How to Be Last

06.20.2006 | 2:51 am

Last Saturday was my 40th birthday ride, held—as is traditional—on Tibble Fork: Up Tibble, down South Fork to Deer Creek (Joy), up to the Ridge trail, Down Mud Springs back to Tibble, and then back down Tibble to the reservoir. Dug, Kenny, Brad, Sunderlage and Botched joined me for this ride. The weather was perfect, and the trail was in good condition.

Sadly (for them), Kenny and Dug were both injured. Kenny had broken his back on the mountain two days earlier (Botched and I puzzled over the right “broke back mountain” joke for the occasion, but neither of us ever really nailed it); Dug couldn’t lift his right arm higher than elbow level, due to a high-speed downhill endo earlier in the week.

And yet, I was the slowest guy of the group.

By a lot.

Fortunately, I kept my wits about me and therefore avoided the embarrassing mistakes usually made by the slowest guy in a riding group, and emerged at the end of the ride with my dignity intact—or at least kept my dignity as intact as a fat, balding, middle-aged guy wearing a Reeses Peanut Butter Cup jersey is likely to.

How did I do this? By remembering and observing the Three Rules of The Slow Rider.


Rule 1: Stay Back.

You would think that because you are the slow guy, you would automatically always be sorted to the back of the group.

You would think that, but you would be wrong.

Fast riders want to take pity on slow ones. Riding with the slow guy shows that they’re nice, for one thing. And it gives them a reason to rest for a minute. And, perhaps most importantly, it gives them a chance to look casual and comfortable—and maybe even just a little bit bored—while riding at the slow riders absolute redline.

As a slow rider, it is critical you deny them this opportunity. Decline all invitations to “go on ahead.” Remember, to consciously go ahead of someone who is faster than you is to accrue all of the following deleterious circumstances:

  • You have taken a position you have not earned.
  • You are now officially being baby-sat.
  • The guy behind you will have plenty of wind, and will want to use the extra wind for light-hearted banter. You, on the other hand, will have no such oxygen surplus.
  • Know that you will have someone right on your rear wheel, which means that if you have to put a foot down you make the other guy stop, too. Further, having someone right on your rear wheel isn’t exactly pleasant on its own merits, either.
  • Set yourself up to be the stumblebum in the story your good buddy will tell at the end of the ride about how easy this ride is when you don’t really push it, and how it’s sometimes nice to go out and ride easy, and that this is the first real recovery ride he’s had in ages.

So how do you decline the “after you” invitation? Simple. Use these words: “No, you go on. I’m riding sweep today.”

Do you see the beauty of that statement? By saying this, you are taking charge. You are accepting a mantle of responsibility—ensuring the safety of all other riders. And you are not admitting that you are slow just because you are fat and slow.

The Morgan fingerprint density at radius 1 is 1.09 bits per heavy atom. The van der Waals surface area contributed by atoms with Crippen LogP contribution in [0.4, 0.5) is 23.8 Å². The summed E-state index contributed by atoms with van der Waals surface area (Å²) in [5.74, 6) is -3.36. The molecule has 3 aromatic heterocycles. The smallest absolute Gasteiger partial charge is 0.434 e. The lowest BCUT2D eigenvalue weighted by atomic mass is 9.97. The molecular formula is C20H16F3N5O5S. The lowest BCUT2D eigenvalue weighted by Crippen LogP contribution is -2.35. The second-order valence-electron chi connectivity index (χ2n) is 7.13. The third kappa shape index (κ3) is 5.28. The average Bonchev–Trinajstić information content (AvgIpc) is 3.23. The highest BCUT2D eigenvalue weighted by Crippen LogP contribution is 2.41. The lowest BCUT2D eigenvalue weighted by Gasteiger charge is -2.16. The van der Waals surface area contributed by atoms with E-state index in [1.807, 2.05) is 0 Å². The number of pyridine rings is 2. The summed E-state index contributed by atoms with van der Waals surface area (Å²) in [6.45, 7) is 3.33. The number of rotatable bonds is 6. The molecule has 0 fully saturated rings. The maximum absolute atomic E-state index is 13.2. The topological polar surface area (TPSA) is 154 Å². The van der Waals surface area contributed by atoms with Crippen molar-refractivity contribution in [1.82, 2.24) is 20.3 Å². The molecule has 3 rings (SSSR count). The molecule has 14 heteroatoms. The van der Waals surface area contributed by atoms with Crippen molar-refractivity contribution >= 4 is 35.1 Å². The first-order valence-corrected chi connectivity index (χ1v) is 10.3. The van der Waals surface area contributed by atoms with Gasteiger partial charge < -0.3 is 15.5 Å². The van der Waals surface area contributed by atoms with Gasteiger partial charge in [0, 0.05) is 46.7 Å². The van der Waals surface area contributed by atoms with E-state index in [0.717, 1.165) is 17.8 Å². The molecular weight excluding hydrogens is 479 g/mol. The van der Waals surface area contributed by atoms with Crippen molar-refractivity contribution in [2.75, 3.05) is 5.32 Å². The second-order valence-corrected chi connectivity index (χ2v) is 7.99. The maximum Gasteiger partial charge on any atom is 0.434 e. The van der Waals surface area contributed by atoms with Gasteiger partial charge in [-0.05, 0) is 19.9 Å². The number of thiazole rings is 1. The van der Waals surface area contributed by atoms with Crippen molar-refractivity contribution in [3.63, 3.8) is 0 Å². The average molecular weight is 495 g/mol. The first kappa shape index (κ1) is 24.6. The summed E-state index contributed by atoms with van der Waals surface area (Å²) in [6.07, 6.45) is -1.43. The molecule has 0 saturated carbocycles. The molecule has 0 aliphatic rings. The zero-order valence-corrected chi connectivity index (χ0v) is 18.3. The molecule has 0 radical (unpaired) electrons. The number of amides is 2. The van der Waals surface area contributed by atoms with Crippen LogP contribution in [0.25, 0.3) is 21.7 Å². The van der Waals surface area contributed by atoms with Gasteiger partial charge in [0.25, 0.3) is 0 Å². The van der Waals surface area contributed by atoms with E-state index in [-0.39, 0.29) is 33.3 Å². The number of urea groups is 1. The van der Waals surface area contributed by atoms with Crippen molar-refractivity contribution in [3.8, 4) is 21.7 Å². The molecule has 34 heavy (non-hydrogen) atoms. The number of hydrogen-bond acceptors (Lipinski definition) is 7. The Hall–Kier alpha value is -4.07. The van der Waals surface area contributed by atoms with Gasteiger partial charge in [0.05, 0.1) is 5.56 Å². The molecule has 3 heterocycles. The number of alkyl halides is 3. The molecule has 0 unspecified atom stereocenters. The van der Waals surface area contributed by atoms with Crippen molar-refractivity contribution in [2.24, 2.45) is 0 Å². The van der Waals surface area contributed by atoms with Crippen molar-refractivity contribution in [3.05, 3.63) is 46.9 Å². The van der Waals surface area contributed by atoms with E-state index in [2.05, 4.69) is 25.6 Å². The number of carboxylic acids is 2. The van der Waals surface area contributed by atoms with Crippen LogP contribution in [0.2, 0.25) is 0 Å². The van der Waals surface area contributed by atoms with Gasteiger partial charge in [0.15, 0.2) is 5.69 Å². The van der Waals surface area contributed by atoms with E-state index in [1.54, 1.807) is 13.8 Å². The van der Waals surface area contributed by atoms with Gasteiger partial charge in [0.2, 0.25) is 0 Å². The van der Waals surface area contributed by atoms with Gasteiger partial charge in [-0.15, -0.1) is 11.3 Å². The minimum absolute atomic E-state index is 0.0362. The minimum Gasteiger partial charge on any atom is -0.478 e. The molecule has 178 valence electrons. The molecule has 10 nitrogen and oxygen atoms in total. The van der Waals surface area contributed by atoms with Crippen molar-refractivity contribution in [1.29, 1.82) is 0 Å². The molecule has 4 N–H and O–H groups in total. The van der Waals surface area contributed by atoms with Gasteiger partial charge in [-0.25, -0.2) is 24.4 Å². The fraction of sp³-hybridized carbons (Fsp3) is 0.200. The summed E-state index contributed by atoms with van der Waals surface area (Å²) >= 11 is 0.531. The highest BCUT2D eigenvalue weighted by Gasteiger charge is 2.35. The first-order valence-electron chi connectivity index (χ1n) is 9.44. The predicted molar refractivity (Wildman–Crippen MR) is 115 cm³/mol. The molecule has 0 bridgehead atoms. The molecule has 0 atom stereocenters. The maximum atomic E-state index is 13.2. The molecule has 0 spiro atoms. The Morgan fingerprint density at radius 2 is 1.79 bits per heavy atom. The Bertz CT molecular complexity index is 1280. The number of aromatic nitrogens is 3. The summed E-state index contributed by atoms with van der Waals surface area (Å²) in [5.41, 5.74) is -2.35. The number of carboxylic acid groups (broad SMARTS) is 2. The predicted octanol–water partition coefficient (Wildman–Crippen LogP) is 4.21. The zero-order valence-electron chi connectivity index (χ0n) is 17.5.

99.4% of the time, that’s all it takes. The other 0.6% of the time, you’ll be riding with some former (or—worse—current scoutmaster) who has some deep-seated, twisted need to take care of the group. This person will assert that he wants to ride sweep.

In this instance, it is within your rights—nay, it is your duty—to push the other rider into a ravine. Or, if that’s not your style, you can always trick them into going on ahead. You do this by stopping immediately after getting on your bike to pretend to twist a barrel adjuster on your rear derailleur. If they slow, just say, “go on. I’ll catch up.” Even though you won’t. Can’t.


Rule 2: Shut Up.

The most overwhelmingly powerful sensation you will have when you are the slowest rider in the group is shame.

The second most powerful will be a searing of the lungs.

The third most powerful—and the one I choose to talk about right now—is the urge to explain yourself whenever you catch up to the group, as they wait for you.

Picture this.

You ride up to the group. Clearly, they’re just chatting, waiting for you to catch up so they can continue on. Judging from how well-rested they all look, you sense that they’ve been waiting there for a while.

What’s your inclination? Why, to explain yourself, of course. To tell them how hard it is to do this ride when you’re so out of shape, or to apologize for being so slow, or to thank them for waiting up.

Do. Not. Do. Any. Of. Those. Things.

Instead, roll up to the group, smile, put a foot down, and join the conversation already in progress. Convey a sense of well-being. Exude peace and pleasure that you’re on your bike. Your entire being should tell your co-riders that you’re happy to be on the trail.

Hey, it’s not a race, after all.


Rule 3: No Excuses.

This is the most important rule of all: do not explain why you are slow. Everyone already either knows, or doesn’t know you well enough to be interested. Yes, you’re busy at work. Yes, you’ve had an injury. Yes, you’re middle aged, and it’s not as easy to unload the weight as it once was.

No, nobody wants to hear it.

Unless you’ve got a really good self-deprecating joke. In which case, bring it on.



  1. Comment by Jsun | 06.20.2006 | 3:42 am

    I’ve heard from slower riders (since of course I am not one:) that if one can stop just out of sight of the group, one could catch one’s breath and then ride up, thereby not looking nearly as wasted.
    Its good to see that you are still doing a some blogging on this page.
    We should ride together sometime, that way you don’t have to be the slow, um, I mean, the sweep all the time.

  2. Comment by Dodger | 06.20.2006 | 4:13 am

    I would like the new sight if I felt like you all wern’t copying me (agian for you FC, fart story anybody?).  Really though, it is pretty neat stuff.  I wish I could get free stuff to review.  Either way, keep it up.